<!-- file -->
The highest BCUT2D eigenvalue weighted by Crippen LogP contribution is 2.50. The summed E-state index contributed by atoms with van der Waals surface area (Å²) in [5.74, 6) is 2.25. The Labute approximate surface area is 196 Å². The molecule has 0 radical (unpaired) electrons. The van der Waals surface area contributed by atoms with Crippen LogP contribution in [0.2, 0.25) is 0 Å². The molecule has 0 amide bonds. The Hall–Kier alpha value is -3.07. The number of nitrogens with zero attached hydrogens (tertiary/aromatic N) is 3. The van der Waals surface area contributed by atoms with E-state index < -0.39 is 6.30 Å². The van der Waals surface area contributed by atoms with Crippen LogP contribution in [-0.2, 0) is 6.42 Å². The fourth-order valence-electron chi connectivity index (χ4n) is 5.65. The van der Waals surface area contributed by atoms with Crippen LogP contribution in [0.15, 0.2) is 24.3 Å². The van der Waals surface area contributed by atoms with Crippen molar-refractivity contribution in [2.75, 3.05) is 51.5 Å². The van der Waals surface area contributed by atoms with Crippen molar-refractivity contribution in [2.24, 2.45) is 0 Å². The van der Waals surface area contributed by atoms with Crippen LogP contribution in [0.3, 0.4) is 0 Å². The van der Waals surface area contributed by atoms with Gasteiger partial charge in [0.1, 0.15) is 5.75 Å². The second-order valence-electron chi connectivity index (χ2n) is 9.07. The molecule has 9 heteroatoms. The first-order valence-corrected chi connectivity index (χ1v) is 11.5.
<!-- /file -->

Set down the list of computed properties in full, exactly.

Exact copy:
The highest BCUT2D eigenvalue weighted by Crippen LogP contribution is 2.50. The summed E-state index contributed by atoms with van der Waals surface area (Å²) in [5.74, 6) is 2.25. The Labute approximate surface area is 196 Å². The molecule has 0 radical (unpaired) electrons. The van der Waals surface area contributed by atoms with Crippen LogP contribution in [0.2, 0.25) is 0 Å². The molecule has 0 amide bonds. The Hall–Kier alpha value is -3.07. The number of nitrogens with zero attached hydrogens (tertiary/aromatic N) is 3. The van der Waals surface area contributed by atoms with E-state index < -0.39 is 6.30 Å². The van der Waals surface area contributed by atoms with Crippen LogP contribution in [-0.2, 0) is 6.42 Å². The fourth-order valence-electron chi connectivity index (χ4n) is 5.65. The van der Waals surface area contributed by atoms with Crippen LogP contribution in [0.15, 0.2) is 24.3 Å². The van der Waals surface area contributed by atoms with Crippen molar-refractivity contribution in [2.75, 3.05) is 51.5 Å². The van der Waals surface area contributed by atoms with Crippen molar-refractivity contribution in [2.24, 2.45) is 0 Å². The van der Waals surface area contributed by atoms with Crippen LogP contribution in [0.3, 0.4) is 0 Å². The van der Waals surface area contributed by atoms with Gasteiger partial charge in [0.1, 0.15) is 5.75 Å². The second-order valence-electron chi connectivity index (χ2n) is 9.07. The molecule has 9 heteroatoms. The first-order valence-corrected chi connectivity index (χ1v) is 11.5.